Outlets that have taken a more holistic approach, meanwhile, show it’s not difficult to tie things together. In an E&E News story headlined “Climate and Russia could combine to create a food crisis,” reporters Sara Schonhardt and Benjamin Storrow offered this effective distillation: “The war is playing out as climate change alters the contours of global agriculture.” In a story for Climate Home News about East Africa’s food crisis specifically, Chloé Farand described how the Ukraine war factors in and then exactly how climate change laid the groundwork for things to get so bad: “Human-caused climate change has contributed to the warming of the western Pacific, which in turn strengthens La Niña [a global weather pattern] and increases the probability of drought in East Africa.”
Another essential element of the war-food-climate megastory: solutions, which for food shortages and climate are sometimes one and the same. (In general, solutions-framing is critical to climate coverage, if only to ensure audiences know there is hope, if humanity acts.)
Like with the energy crisis, there will be debate across the world on how to compensate for food shortages, given that consequences of the Ukraine war are likely to persist for some time, even if the war is short-lived. Whatever solutions governments and industry offer will deserve scrutiny from journalists. Food production accounts for an estimatedone-third of humanity’s total greenhouse gas emissions, and so, with countries on the hook to rein in their emissions, experts say now’s not the time to double down on some of the industrial-agricultural practices that underlie climate change and helped contributed to this mess in the first place. Put differently, this crisis might present an opportunity to implement climate-friendly changes in our global food systems that are needed anyway.
In Africa, in particular, which experiences among the worst climate impacts despite contributing only three percent of the world’s carbon emissions, the urgent needs are to make countries less dependent on foreign imports and make food systems more resilient to climate change. “For many Africans, it is adapt or die,” Patrick Verkooijen, who heads the Global Center on Adaptation, said recently on Africanews, a sister-network of Euronews that broadcasts across sub-Saharan Africa. Solutions are ready-at-hand — including drought-tolerant crops, digital tools for farmers, and early warning systems that help communities prepare for climate-related disasters — and across the continent governments and development organizations are racing to implement them. But adaptation is expensive, adding up continent-wide to $33 billion annually, according to Verkooijen. Under international climate agreements, wealthy nations were meant to deliver $100 billion a year to poorer nations beginning in 2020, to support adaptation and mitigation efforts. Yet most of that money never materialized. “Rich countries have to step up,” Verkooijen told Africanews, “and the time to act is now.”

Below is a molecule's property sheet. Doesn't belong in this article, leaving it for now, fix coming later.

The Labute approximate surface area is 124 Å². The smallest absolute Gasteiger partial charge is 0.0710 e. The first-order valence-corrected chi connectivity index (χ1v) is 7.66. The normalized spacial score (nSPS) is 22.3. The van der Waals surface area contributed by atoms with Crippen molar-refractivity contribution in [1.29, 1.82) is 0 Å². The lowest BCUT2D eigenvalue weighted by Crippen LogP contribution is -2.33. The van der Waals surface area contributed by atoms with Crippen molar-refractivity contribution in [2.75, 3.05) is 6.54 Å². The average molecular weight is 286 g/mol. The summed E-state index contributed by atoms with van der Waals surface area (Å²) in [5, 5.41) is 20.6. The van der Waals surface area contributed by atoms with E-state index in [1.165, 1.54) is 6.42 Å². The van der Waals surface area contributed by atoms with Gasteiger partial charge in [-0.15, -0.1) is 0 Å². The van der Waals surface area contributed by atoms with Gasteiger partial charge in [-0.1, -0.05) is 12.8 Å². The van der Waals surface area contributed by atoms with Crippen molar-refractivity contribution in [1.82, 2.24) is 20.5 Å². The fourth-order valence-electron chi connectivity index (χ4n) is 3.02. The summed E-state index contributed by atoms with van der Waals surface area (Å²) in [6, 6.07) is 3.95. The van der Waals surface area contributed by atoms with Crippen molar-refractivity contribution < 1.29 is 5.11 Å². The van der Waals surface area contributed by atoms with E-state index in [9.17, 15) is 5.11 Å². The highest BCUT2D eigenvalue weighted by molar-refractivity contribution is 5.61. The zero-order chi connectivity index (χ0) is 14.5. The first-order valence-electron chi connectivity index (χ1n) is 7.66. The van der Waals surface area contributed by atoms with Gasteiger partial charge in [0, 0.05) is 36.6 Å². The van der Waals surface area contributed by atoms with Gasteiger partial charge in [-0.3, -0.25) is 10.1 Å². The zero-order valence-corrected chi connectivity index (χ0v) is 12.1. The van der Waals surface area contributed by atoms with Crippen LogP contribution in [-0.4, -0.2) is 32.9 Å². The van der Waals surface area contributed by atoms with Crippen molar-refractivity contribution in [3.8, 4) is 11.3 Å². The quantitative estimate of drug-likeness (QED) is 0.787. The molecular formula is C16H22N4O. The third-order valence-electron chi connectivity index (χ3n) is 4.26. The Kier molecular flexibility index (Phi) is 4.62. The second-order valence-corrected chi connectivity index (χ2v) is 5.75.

All this context, granted, would be difficult to fit into any one story, much less a tweet or SEO-optimized headline. But as events unfold, it’s essential that news organizations make space to connect the dots for audiences. The food crisis in East Africa is only a preview of what experts mean when they call climate change a “threat multiplier.” We’ll see even worse if global warming continues unchecked. Climate change and widespread famine are the results of choices made, in large part, by wealthy countries. Stronger, solutions-minded journalism might help people the world over press industry and government leaders to finally choose differently.
Andrew McCormick is CCNow’s deputy director and an independent journalist in Washington, D.C. His work has appeared in The New York Times, The Atlantic, The Nation, and Columbia Journalism Review, among other publications. Follow him on Twitter @AndrewMcCormck.